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  • Manning on Iran Nuclear Deal

    Anadolu Agency quotes Brent Scowcroft Center Resident Senior Fellow Robert A. Manning on congressional concerns about the Iranian nuclear deal and the deal's likely impact on oil markets:

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  • Mexico’s Inaugural Bid Round: What Happened and What’s Next?

    On July 15, 2015, Mexico announced the results of the first phase of “Round One,” or a series of auctions providing foreign companies access to oil and gas acreage after over seventy-five years of state control of upstream exploration and production. Only two of the fourteen shallow water blocks on offer were awarded—far below the government’s publicly stated expectation that at least five blocks would be awarded. But for those two blocks, the share of the project the winning bidder offered the Mexican state far exceeded the government-stipulated minimum share. So was the round a success or failure?

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  • Scientific American Highlights Atlantic Council Event on Renewable Energy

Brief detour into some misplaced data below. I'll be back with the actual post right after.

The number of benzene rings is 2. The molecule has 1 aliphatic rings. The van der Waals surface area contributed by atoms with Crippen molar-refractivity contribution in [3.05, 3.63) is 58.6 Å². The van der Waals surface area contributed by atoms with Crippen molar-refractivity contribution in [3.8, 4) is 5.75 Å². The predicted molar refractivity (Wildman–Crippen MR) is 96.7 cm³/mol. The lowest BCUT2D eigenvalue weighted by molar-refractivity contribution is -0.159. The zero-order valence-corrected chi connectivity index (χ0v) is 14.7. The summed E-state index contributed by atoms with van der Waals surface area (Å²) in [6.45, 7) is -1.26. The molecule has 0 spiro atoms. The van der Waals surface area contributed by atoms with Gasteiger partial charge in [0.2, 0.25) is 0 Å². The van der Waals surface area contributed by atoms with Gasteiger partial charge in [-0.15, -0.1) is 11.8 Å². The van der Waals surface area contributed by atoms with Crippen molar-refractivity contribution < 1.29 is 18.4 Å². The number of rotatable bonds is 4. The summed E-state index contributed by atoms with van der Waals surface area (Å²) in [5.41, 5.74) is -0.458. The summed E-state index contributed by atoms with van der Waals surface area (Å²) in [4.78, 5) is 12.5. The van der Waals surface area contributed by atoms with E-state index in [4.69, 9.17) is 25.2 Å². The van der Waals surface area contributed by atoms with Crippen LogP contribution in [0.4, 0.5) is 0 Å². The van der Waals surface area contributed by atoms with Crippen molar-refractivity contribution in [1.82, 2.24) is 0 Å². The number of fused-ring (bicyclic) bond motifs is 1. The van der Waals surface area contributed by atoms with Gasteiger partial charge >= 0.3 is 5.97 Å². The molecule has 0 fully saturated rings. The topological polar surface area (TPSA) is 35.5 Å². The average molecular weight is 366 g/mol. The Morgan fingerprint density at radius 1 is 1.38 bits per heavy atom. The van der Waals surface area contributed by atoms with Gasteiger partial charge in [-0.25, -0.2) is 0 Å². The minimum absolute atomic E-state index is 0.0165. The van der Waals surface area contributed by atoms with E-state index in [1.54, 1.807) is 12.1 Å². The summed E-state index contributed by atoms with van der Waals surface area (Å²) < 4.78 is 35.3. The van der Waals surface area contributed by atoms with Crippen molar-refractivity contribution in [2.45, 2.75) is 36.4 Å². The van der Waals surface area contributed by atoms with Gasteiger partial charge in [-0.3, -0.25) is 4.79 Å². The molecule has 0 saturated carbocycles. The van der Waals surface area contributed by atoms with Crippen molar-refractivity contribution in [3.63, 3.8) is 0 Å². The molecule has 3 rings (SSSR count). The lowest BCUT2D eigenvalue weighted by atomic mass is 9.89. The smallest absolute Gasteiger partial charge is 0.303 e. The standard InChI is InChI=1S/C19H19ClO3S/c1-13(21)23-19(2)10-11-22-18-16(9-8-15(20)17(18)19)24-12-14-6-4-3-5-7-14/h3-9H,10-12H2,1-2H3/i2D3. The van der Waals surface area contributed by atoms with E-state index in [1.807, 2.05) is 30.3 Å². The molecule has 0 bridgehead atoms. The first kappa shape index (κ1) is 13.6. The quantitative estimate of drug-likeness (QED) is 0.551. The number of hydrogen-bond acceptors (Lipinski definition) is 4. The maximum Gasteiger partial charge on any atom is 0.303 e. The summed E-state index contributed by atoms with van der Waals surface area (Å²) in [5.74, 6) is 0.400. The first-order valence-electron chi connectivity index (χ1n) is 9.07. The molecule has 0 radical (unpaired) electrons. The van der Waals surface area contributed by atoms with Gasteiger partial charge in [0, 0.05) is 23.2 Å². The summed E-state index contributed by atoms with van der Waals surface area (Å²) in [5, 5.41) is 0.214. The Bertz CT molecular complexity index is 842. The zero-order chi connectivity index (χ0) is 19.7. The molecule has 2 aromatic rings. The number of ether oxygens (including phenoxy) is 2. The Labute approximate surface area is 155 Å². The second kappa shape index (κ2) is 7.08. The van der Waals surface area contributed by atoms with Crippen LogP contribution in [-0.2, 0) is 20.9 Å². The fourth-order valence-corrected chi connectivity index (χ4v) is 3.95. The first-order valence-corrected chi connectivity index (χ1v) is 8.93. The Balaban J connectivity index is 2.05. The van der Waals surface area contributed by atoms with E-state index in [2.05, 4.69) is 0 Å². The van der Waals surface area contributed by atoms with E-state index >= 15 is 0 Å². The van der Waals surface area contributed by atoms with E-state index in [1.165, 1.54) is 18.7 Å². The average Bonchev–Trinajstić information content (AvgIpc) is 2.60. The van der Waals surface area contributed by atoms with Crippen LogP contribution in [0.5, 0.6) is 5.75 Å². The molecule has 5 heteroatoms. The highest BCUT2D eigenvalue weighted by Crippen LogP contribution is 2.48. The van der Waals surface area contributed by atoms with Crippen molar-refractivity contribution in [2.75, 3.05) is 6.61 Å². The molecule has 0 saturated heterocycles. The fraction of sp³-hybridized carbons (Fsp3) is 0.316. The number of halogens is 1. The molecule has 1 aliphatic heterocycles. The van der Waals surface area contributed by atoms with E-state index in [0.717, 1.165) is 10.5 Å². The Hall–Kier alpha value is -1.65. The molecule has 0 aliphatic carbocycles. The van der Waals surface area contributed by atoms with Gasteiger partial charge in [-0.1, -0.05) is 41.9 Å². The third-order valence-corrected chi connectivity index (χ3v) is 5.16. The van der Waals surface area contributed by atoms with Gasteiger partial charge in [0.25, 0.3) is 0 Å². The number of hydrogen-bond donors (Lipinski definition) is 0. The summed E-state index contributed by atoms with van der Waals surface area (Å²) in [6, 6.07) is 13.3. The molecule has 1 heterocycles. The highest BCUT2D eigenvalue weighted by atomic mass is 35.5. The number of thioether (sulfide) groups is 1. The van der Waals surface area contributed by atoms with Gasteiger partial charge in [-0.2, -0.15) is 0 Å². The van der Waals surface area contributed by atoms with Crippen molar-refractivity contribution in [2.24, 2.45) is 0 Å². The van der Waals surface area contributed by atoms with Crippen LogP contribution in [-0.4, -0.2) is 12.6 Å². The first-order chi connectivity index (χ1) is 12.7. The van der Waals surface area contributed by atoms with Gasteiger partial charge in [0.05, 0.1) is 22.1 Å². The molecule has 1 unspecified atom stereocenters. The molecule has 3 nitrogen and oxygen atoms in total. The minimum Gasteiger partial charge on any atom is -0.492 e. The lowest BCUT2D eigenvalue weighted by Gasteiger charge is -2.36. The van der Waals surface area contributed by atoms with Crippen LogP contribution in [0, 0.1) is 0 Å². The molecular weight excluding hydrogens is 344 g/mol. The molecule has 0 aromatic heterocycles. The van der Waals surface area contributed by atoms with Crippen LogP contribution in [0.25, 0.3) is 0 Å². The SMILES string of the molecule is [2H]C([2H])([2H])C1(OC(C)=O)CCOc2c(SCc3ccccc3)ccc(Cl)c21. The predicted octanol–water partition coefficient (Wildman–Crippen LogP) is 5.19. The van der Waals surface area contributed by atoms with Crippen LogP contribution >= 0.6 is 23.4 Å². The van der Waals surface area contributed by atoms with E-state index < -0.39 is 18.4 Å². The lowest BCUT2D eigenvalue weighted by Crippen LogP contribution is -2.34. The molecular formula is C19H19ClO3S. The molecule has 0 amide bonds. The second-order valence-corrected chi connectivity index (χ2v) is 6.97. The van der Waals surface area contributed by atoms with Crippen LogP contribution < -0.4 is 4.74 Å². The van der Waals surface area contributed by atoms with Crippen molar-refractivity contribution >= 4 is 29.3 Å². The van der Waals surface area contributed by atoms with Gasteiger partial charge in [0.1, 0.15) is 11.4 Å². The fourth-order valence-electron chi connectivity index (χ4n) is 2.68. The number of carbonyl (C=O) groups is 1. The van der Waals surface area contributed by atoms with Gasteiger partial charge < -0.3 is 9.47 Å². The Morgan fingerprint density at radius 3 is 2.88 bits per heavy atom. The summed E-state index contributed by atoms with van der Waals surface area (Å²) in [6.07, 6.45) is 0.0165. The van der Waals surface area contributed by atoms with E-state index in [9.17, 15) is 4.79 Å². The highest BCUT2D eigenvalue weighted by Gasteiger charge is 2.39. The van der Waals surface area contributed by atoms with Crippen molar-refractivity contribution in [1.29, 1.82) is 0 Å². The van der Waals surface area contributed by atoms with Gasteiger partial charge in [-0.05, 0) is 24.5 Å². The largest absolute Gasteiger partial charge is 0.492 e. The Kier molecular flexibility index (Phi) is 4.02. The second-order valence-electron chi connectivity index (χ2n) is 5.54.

Scientific American highlights an Atlantic Council event on a sustainable energy future:

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  • Completing Europe: The North-South Corridor

    Twenty-five years after the collapse of the Berlin Wall and the beginning of a long process of European reunification, Europe has arrived at a historic inflection point. The European Union faces multiple external threats, including a resurgent Russia, growing global economic competition, and geopolitical upheaval.

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  • Is the US Still Leading in Global Trade?

     

    In the last two decades, the Asia Pacific region has signed sixty-five free trade agreements. South America, Eurasia, and Europe combined have signed over one-hundred and fifty agreements. Over the same period, the US has signed twelve agreements.